Bush v. Gore: Annotated bibliography

This is a confusing race. There are good arguments on each side. And when we look at people we respect, we find them evenly divided in their support. And certainly the candidates themselves often sound the same a number of the issues… Both now say they are for reduced government, a strong military, the environment, and so on. If you go to CNN and check out their views on the issues, it sure seems confusing. And the list on CNN is far from being comprehensive.

I take my constitutional right to vote very seriously. For me, that meant spending hundreds of hours doing research. reading news articles, searching the Internet, watching all the debates, and meeting one-on-one with each major candidate. 

I spent many hours going through my research process. I take my constitutional right to vote very seriously. For me, that meant spending hundreds of hours reading news articles, searching the Internet, watching all the debates, and meeting one-on-one with each major candidate. I’ve been to Austin, Texas recently. I’ve been to both Republican and Democratic websites. And for every story I read on one site, I search the other site for the opposing view. When I couldn’t find supporting data, I e-mailed or phoned into backdoor contacts at each campaign. Key articles from my research are included below but there is much more that you can’t see that I haven’t had time to post.

I also spent time talking with the prominent supporters of each candidate including people such as Colin Powell, Michael Dell, John Doerr, and Eric Schmidt. These are all people who I greatly admire and respect for their accomplishments as well as for their thought process. Yet they are split on which candidate would make a better President.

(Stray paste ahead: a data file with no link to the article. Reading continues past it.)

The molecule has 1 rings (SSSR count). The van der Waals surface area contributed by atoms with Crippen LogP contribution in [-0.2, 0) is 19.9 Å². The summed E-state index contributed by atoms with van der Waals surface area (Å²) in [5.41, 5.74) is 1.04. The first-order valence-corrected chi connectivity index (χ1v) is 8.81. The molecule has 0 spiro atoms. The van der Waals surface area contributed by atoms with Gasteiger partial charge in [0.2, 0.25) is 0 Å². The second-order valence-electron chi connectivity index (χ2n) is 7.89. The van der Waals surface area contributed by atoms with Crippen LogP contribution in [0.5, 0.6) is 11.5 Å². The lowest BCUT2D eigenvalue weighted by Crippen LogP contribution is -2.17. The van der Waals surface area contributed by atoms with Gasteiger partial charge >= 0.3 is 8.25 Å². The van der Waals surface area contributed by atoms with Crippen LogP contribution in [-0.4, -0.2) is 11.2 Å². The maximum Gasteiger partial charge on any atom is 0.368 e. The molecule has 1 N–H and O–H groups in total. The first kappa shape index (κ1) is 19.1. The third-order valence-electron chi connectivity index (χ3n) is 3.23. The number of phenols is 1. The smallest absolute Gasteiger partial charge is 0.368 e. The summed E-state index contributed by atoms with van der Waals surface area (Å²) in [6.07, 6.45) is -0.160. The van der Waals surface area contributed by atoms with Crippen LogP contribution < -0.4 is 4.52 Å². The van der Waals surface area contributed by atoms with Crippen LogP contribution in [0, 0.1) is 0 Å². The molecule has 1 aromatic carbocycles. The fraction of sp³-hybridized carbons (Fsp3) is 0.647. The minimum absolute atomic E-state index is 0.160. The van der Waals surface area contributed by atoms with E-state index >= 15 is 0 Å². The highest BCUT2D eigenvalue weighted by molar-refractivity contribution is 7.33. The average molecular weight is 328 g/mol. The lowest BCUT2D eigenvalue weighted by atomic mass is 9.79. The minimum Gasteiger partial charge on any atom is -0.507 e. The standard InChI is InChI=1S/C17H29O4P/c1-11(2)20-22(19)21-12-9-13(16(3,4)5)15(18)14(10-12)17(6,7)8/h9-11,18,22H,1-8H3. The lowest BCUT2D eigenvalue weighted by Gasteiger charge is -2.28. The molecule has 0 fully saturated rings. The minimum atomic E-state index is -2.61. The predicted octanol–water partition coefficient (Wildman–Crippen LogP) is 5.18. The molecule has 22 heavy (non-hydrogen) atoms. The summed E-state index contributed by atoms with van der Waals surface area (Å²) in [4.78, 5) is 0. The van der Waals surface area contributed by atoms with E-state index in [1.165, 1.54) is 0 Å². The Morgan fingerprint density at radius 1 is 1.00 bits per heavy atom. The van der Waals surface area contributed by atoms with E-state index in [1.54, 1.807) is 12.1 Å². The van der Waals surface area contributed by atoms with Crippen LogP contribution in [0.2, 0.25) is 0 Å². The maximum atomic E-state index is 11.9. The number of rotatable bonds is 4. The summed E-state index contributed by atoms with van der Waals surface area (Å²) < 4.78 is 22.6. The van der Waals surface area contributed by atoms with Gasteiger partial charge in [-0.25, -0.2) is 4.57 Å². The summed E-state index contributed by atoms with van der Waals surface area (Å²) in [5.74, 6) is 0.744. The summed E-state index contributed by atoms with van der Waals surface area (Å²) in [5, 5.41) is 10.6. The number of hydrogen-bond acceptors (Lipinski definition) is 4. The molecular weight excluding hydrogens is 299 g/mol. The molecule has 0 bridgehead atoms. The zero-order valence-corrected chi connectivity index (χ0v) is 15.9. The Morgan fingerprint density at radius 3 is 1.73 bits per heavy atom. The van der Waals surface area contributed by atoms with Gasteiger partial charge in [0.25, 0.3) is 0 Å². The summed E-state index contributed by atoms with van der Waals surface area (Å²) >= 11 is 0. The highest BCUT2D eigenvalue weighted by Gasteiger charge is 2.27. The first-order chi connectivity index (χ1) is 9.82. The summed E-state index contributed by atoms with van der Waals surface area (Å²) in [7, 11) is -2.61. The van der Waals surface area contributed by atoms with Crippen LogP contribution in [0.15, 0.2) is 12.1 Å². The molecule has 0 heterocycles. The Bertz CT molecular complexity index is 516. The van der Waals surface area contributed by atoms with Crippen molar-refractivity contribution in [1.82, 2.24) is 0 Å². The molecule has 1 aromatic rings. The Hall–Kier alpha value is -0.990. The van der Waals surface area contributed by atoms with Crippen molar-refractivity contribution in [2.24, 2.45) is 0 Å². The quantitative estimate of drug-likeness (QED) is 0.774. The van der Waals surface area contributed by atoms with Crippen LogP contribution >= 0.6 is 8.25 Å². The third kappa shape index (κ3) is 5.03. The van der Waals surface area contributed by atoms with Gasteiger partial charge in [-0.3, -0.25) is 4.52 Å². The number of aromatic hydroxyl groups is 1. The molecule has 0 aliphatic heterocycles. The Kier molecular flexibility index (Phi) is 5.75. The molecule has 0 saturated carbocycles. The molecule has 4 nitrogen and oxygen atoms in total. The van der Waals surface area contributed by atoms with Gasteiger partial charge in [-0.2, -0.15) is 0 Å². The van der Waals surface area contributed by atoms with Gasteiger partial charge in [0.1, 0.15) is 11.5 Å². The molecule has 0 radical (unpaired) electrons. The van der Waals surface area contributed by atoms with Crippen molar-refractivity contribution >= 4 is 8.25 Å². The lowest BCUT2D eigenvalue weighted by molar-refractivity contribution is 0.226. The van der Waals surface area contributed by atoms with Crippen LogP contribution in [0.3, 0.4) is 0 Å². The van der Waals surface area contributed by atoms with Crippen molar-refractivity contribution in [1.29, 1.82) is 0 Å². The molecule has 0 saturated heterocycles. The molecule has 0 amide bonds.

I’ve also talked with my friends and business associates. Again, some people support Bush, others Gore. And I listened carefully to their reasons.

This web page contains only some of the articles I read and considered in forming opinions about the candidates because I decided to create this page very recently to help others view the facts. 


Title: Report Says Bush's Texas 'Miracle' Looks Like Myth
Date: October 24, 2000

Source: Reuters (By Thomas Ferraro)

Comment: This is the Reuters story announcing the new RAND results

Selected excerpts:

  • The Texas education ``miracle,'' hailed by Republican presidential nominee George W. Bush as proof of his power in the classroom, may well be a myth, according to a study to be released on Tuesday. The study by the nonprofit RAND Corp., a private think tank, found that dramatic increases in tests administered by Texas on its students are not reflected in national exams of the same youngsters.